In some statistical analyses (ie genetics), it may makes sense to perform a two-step regression analysis. In this analysis, the dependent variable is regressed against several independent variables. The residuals are taken from this first regression, and modeled against a final independent variable (ie. a SNP in a genetic association study). Demissie et al. discusses possible bias under this two-stage design, but this bias is only if the final independent variable is correlated with one of the independent variables from the first models. However, what if the first model is a mixed effect model and the residuals from the mixed effect model are then regressed against the final covariate? Would there be an issue with incorporating random effects first, and then regressing a remaining fixed effect variable on the resulting residuals?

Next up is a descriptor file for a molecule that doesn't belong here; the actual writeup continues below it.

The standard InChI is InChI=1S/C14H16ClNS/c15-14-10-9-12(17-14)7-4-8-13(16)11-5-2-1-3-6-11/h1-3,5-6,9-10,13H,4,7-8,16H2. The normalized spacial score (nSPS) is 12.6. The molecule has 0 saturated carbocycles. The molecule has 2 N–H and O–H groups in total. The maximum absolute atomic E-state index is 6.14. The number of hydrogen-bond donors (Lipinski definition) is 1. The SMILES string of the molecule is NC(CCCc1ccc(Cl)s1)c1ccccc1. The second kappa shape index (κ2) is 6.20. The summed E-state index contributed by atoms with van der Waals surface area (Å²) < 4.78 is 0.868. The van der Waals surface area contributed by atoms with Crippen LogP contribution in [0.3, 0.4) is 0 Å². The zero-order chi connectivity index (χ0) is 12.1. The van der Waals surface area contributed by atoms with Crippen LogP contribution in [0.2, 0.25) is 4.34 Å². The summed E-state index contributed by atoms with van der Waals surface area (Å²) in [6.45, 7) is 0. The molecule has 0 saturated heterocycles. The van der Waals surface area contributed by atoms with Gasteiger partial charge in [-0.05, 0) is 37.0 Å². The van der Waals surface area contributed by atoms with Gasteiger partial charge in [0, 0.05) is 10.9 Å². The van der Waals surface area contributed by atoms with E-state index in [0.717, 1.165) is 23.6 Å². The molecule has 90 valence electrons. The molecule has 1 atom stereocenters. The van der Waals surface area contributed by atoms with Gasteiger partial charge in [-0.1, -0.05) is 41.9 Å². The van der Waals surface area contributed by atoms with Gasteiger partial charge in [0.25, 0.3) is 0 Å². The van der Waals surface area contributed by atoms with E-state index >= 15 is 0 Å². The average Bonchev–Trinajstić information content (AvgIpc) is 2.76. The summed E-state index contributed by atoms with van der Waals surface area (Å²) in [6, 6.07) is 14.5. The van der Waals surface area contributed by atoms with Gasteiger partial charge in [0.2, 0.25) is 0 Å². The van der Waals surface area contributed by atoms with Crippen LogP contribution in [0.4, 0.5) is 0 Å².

• $\begingroup$ Since mixed-effects models are a superset of fixed-effects models, it seems like this could only make the problem worse. $\endgroup$ Sep 26, 2017 at 16:07
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    $\begingroup$ Are you asking whether this could ameliorate the bias discussed in the linked paper? Or are you assuming that such bias is not an issue, and asking whether using a mixed effect model in the first step introduces a separate set of problems? I suspect the answers are 'no' to the first, and 'maybe' to the second. $\endgroup$ Sep 27, 2017 at 1:25
  • $\begingroup$ the second question $\endgroup$ Sep 27, 2017 at 13:41
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    $\begingroup$ The linked Demissie paper is pretty explicit that Multiple Regression is always to be preferred. Is there a reason that doesn't work for you? $\endgroup$ Oct 2, 2017 at 18:09
  • $\begingroup$ some applications that I perform require a two step approach $\endgroup$ Oct 2, 2017 at 21:54


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